Aside from the damages cap ($5000), BP was trying to require all boat captains to carry their own worker's comp and insure their own deckhands. They were trying to offer each boat, $1500/day, for the entire crew on the boat...a meager sum when the pie is divided.
On top of that, they expected the boat captains to front the expense of their own fuel costs...oh, the irony...a fuel company who can't supply fuel. When one of the captains asked what the pay cycle would be: 30, 60, 90 days, BP refused to answer. You have to understand that some of these boats can consume 20k in fuel in a month, that's a hell of lot of cash to subsidize BP's cost in cleaning up this fucking mess.
They also slipped in a non-disclosure clause in the contract to try and ensure the fisherman wouldn't speak about anything they saw. It appears BP has a lot to hide.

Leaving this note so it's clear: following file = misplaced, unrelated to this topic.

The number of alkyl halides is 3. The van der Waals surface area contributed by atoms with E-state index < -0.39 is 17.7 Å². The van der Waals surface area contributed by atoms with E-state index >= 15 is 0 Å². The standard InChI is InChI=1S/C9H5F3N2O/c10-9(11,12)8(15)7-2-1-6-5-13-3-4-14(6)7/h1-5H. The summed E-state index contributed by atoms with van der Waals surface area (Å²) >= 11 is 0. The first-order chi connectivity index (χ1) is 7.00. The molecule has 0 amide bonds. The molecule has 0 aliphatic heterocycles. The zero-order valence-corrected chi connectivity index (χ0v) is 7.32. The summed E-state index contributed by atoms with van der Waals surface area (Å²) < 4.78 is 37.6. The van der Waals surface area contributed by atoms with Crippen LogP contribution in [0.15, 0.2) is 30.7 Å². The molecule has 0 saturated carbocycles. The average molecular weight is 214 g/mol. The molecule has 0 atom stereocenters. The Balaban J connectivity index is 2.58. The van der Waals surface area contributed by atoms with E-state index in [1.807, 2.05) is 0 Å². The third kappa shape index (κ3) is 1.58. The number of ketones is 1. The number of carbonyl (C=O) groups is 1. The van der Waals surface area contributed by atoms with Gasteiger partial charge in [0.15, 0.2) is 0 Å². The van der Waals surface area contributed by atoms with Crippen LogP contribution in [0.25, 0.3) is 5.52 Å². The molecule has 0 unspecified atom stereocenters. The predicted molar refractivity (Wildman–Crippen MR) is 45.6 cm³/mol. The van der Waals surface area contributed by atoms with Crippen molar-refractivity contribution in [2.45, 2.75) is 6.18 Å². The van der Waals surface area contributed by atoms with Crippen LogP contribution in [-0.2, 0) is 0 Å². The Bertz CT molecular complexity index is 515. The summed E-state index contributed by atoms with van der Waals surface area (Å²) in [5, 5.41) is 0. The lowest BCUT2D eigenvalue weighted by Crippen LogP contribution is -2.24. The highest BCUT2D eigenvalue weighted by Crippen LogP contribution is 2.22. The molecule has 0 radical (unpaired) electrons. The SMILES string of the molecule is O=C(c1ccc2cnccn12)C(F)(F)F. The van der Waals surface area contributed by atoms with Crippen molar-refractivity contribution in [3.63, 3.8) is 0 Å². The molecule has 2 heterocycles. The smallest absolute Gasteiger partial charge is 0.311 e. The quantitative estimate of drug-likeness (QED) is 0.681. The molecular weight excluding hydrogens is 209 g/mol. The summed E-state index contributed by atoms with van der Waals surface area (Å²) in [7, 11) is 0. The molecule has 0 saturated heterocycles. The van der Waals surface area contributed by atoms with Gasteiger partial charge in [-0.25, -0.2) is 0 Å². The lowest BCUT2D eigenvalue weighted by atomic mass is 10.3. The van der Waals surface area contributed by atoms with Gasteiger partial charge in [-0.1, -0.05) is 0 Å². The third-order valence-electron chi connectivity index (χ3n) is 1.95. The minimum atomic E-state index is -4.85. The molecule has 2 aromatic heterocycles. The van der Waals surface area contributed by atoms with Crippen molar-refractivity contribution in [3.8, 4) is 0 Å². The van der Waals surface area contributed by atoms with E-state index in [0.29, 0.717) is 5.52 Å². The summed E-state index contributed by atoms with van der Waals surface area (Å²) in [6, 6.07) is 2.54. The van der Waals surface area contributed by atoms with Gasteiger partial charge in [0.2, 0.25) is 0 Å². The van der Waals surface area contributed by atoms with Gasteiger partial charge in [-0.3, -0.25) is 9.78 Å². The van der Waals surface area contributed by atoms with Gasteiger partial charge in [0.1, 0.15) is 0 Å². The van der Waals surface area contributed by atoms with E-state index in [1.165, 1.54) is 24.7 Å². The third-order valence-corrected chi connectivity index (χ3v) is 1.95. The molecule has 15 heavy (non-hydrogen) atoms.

Overall, BP was trying to get any boat captains who take employment with them in the cleanup efforts to relinquish their basic legal rights.
Krewe of Truth reports that New Orleans attorney Stuart Smith and the Oil Disaster Recovery Group legal team called an emergency hearing in federal court and forced BP to nullify any signed contracts they received on Friday.
The shrimper I spoke with said many of the fisherman signed the 15 page document without even reading it as they assumed it was a standard work contract which oil companies regularly dispense. He said many of the fisherman were clamoring over each other to try and get their contract in the BP reps' hands first, thinking that would give them a better chance of getting hired. He said one of the BP reps then stated, "there's no guarantee we will hire any of you." At that point about half of the room got up and walked out.
I will be posting the video I shot on Humid Beings as soon as we can get it together, hopefully Wednesday.